Friday, February 11, 2011

I am the funniest person in the world

Almost as funny as me
At least, that is what my 8-year old would have me believe. None of the parenting books tell you this, but truly, having your kid think you are funny is one of the better perks of motherhood. Never before have I been able to so consistently, so predictably and so easily make someone bust a gut over the dumbest thing I say.

When I was in my 20s, pre-meeting my husband, I used to think the perfect partner for me would be someone who either A) thought I was funnier than I do, which could be tricky as I do think I am pretty damn hilarious. I mean, I am constantly cracking myself up. Woo-hoo, girl, that was a good one! Or B) perfect partner would be someone who I found funnier than I find myself. And that, in the grand scheme of things, really wouldn’t be too challenging because, actually, I am not that funny. I know, I just said I really crack myself up but that doesn’t mean I am truly witty, it just means I have a rather juvenile sense of humor and I know just the kind of inane crap that will really bowl me over. But if we could invent some kind of objective scale of funniness to measure a person’s humor abilities, I don’t expect I would rate all that high. Every once in a while I can get off a good one, but it’s the exception, not the rule.

However, my daughter appears not to be terribly discerning in the perception of humor department. Maybe it has to do with the fact that she’s eight, is my guess. Her amusement might also be attributed to my aforementioned juvenile sense of humor. Earlier tonight she and I were playing some cards. Our dog (who, incidentally, does not have much of a sense of humor AT ALL; take that time we took him to the indoor dog park and that pack of big dogs chased him around the perimeter of the building trying to sniff his butt. He did not find that funny at all, but I on the other hand, thought it was a riot). Sorry, where was I? Oh yes, the dog gets all antsy when we sit on the floor and play games, circling us, walking on the game and generally being a pain in the ass until I give him a rawhide to chew on. So he’s gnawing away, taking a break periodically to sniff the rawhide and then roll around on top of it in the hope that he can get that delicious stink of chewed-up, slimy rawhide on his back. He also appears to be experiencing some gas – really bad gas, too.  So I say, “Ewww, Carson, you farted. That’s gross! You’re gross!” And this sends Martha into such a fit of giggles, rolling around on the floor, barely able to breathe. The more mature parent might try to bring the fit of giggles under control, guide the child towards a calmer state. But me? I say it again, primarily only because Carson passed some more gas moments later. Same effect on Martha, though. Damn, I am so funny.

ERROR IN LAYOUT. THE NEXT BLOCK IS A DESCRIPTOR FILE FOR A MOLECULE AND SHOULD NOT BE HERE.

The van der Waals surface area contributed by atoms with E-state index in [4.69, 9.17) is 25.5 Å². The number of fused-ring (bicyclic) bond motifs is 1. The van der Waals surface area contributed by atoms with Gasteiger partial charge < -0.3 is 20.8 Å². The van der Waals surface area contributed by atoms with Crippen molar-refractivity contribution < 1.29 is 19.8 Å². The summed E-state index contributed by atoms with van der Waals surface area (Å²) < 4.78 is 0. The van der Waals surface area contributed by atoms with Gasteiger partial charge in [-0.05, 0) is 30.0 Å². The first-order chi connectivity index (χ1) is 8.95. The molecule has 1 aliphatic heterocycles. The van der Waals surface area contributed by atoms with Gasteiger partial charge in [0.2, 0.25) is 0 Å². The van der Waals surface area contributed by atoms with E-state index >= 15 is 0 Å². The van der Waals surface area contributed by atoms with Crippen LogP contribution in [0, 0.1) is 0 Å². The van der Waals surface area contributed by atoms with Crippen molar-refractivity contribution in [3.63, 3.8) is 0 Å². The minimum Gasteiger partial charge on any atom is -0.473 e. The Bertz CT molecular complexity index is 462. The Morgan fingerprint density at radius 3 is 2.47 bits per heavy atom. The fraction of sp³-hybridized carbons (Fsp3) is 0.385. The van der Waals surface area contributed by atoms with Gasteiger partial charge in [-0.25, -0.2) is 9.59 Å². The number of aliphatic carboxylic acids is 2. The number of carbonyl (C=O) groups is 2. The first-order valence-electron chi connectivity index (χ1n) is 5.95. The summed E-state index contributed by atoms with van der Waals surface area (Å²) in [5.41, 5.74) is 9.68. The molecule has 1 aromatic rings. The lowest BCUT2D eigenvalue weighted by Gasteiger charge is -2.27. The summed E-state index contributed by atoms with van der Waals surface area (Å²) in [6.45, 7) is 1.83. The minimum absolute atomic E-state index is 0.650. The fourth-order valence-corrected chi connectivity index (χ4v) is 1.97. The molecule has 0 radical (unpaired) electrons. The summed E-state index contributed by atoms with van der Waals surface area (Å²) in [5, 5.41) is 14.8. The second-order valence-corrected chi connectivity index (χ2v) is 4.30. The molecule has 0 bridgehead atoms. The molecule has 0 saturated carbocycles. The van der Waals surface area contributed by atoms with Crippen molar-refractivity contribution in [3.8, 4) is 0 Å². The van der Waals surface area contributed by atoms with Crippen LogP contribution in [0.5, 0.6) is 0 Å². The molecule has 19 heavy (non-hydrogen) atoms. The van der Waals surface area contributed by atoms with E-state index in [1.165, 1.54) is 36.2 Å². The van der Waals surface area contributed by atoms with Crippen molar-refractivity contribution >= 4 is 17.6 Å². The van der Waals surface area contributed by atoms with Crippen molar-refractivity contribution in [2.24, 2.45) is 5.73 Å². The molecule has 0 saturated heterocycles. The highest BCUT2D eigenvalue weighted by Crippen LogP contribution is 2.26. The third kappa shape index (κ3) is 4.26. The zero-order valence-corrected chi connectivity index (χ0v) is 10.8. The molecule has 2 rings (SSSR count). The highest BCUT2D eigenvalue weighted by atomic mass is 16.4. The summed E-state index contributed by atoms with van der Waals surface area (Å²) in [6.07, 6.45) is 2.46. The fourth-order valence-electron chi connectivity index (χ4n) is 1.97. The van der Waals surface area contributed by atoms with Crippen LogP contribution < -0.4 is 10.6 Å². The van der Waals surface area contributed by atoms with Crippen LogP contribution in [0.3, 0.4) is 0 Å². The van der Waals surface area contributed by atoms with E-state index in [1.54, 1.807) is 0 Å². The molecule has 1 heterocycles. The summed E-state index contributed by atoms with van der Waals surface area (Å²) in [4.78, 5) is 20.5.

Then after dinner, the husband and I play another game with her which we call the candy-matching game. It’s the game of concentration with the most luscious-looking, old-fashioned candies decorating the cards, thus, the candy-matching game. After a few rounds, for no particular reason, I begin to affect a Kermit-the-frog-like voice with a British accent, of course, and I do a little play-by-play of each person’s turn. “Martha turns over ribbon candy and shoestring licorice, that’s no match! Mommy finds marzipan and… another marzipan! Hoo-ray, mommy scores another match!” Again, Martha thinks I am hilarious. I even think I hear a bit of a chuckle issue from my husband, who generally thinks I am more buffoon than comic.

So now, basking in the afterglow of my dear child’s ego boost, I thought I’d take the old humor-mobile for one more spin. Hope you enjoyed the ride.

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